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Kansas City presents Climate Protection and Resiliency Plan to public

Climate change
Posted at 8:19 PM, Mar 23, 2022
and last updated 2022-03-24 17:41:48-04

KANSAS CITY, Mo. — There’s a key priority unfolding at City Hall in Kansas City, Missouri.

"We are striving to be one of, if not the most progressive and aggressive cities in the country when it comes to fighting climate change," KCMO City Manager Brian Platt said.

That’s where Kansas City’s Climate Protection and Resiliency Plan comes in, geared towards a new energy future.

"Thinking about what happened a year ago in Texas with cold weather causing burnouts and blackouts in Kansas City," Platt said. "That's something we're trying to avoid."

Included in the plan is a new solar farm at the airport, zero emission transit and more walking and bicycle access.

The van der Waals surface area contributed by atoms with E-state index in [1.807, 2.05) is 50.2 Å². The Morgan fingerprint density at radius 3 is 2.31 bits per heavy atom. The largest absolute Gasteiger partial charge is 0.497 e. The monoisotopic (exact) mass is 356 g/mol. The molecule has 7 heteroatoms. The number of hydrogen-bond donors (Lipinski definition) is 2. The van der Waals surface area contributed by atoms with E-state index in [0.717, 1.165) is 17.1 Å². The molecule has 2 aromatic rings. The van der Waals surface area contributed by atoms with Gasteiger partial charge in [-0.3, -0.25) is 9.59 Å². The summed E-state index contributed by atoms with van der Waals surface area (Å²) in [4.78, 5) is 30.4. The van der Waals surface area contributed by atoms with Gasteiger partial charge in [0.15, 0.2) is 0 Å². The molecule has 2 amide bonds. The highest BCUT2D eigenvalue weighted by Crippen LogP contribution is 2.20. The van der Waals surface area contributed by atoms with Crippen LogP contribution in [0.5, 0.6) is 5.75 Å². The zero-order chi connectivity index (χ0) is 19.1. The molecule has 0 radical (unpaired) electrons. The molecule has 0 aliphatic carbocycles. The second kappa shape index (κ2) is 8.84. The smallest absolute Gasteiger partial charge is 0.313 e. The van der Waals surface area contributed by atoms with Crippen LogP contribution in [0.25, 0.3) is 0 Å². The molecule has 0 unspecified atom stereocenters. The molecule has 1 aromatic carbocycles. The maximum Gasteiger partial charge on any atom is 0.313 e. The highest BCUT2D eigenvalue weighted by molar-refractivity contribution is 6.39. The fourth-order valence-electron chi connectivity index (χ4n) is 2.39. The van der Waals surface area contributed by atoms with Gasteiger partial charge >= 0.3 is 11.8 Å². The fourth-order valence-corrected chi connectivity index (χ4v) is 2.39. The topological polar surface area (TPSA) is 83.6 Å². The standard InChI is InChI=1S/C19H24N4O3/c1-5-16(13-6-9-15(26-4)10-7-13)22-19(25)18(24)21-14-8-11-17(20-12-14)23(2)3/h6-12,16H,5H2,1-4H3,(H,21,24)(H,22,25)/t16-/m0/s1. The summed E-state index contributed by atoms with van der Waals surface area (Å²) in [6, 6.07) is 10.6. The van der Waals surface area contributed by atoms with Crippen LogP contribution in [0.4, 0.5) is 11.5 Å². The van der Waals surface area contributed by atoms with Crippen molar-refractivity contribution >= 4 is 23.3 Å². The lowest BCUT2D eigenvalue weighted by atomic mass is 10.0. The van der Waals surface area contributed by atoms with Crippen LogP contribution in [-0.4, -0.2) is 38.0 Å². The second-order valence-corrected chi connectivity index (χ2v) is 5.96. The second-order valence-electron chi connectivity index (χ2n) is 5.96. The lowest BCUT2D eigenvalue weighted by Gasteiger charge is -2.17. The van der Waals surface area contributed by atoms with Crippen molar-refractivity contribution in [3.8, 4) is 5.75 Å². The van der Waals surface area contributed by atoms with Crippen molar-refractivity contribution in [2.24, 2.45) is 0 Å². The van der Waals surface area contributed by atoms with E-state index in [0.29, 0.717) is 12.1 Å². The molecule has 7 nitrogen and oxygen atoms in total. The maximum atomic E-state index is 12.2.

The city says community input is necessary for executing it.

"We welcome everyone to the table here and hope that we can include as many people as possible in this process," Platt said.

One organization vying for a seat at that table is the Sunrise Movement.

"We’re a movement of young people, we believe that this is our future," Laela Zaidi said.

The Sunrise Movement says it is actively pursuing seats on the city’s climate plan steering committee to represent all identities and lived experiences.

"I am working class, I'm a person of color and a woman," Mahreen Ansari said. She has applied to fill a steering committee seat. "Also I'm carless, I don't have a license and I don't drive and so it's like looking at how does the plan and the committee both reflect the parts of our community that are left behind and often forgotten."

The stakes are high, as stakeholders eye a city better suited for protecting against natural disasters.

"It's a plan that's going to holistically affect the entire city because for climate infrastructure, it's going to affect city infrastructure," Ansari said.

"How do we both protect ourselves from what's coming and also build resilience to improve our systems to kind of offset it [and] actually create benefits for the community?" Zaidi said.